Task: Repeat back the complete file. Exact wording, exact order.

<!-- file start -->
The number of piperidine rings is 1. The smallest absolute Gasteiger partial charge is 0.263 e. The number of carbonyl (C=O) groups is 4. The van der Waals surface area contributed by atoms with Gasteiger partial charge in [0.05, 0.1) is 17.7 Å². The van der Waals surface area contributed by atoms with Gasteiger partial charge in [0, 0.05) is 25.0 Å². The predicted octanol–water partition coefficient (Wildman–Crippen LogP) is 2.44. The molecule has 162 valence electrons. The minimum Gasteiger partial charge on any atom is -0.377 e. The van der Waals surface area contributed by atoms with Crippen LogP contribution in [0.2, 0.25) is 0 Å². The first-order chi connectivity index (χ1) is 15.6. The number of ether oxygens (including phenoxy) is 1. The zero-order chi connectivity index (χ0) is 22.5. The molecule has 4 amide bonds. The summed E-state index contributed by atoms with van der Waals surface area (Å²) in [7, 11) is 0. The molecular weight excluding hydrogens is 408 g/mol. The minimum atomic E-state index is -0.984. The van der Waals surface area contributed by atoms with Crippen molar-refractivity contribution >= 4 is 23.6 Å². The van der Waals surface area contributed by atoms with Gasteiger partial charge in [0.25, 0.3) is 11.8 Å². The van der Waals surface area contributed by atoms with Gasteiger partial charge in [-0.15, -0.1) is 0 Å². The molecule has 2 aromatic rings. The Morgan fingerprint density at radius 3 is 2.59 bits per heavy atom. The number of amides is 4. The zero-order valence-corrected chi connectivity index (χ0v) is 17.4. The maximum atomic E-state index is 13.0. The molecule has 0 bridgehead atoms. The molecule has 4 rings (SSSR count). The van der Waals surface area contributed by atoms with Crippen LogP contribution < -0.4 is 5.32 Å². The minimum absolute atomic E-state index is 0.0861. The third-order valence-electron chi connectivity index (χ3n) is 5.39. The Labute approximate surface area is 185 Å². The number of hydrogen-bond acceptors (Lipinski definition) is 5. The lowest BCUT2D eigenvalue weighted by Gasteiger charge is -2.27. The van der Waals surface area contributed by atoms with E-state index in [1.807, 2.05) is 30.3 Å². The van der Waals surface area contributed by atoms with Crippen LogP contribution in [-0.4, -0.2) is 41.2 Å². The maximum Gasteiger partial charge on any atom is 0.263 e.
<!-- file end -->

The number of piperidine rings is 1. The smallest absolute Gasteiger partial charge is 0.263 e. The number of carbonyl (C=O) groups is 4. The van der Waals surface area contributed by atoms with Gasteiger partial charge in [0.05, 0.1) is 17.7 Å². The van der Waals surface area contributed by atoms with Gasteiger partial charge in [0, 0.05) is 25.0 Å². The predicted octanol–water partition coefficient (Wildman–Crippen LogP) is 2.44. The molecule has 162 valence electrons. The minimum Gasteiger partial charge on any atom is -0.377 e. The van der Waals surface area contributed by atoms with Crippen LogP contribution in [0.2, 0.25) is 0 Å². The first-order chi connectivity index (χ1) is 15.6. The number of ether oxygens (including phenoxy) is 1. The zero-order chi connectivity index (χ0) is 22.5. The molecule has 4 amide bonds. The summed E-state index contributed by atoms with van der Waals surface area (Å²) in [7, 11) is 0. The molecular weight excluding hydrogens is 408 g/mol. The minimum atomic E-state index is -0.984. The van der Waals surface area contributed by atoms with Crippen molar-refractivity contribution >= 4 is 23.6 Å². The van der Waals surface area contributed by atoms with Gasteiger partial charge in [0.25, 0.3) is 11.8 Å². The van der Waals surface area contributed by atoms with Gasteiger partial charge in [-0.15, -0.1) is 0 Å². The molecule has 2 aromatic rings. The Morgan fingerprint density at radius 3 is 2.59 bits per heavy atom. The number of amides is 4. The zero-order valence-corrected chi connectivity index (χ0v) is 17.4. The maximum atomic E-state index is 13.0. The molecule has 0 bridgehead atoms. The molecule has 4 rings (SSSR count). The van der Waals surface area contributed by atoms with Crippen LogP contribution < -0.4 is 5.32 Å². The minimum absolute atomic E-state index is 0.0861. The third-order valence-electron chi connectivity index (χ3n) is 5.39. The Labute approximate surface area is 185 Å². The number of hydrogen-bond acceptors (Lipinski definition) is 5. The lowest BCUT2D eigenvalue weighted by Gasteiger charge is -2.27. The van der Waals surface area contributed by atoms with E-state index in [1.807, 2.05) is 30.3 Å². The van der Waals surface area contributed by atoms with Crippen LogP contribution in [-0.4, -0.2) is 41.2 Å². The maximum Gasteiger partial charge on any atom is 0.263 e.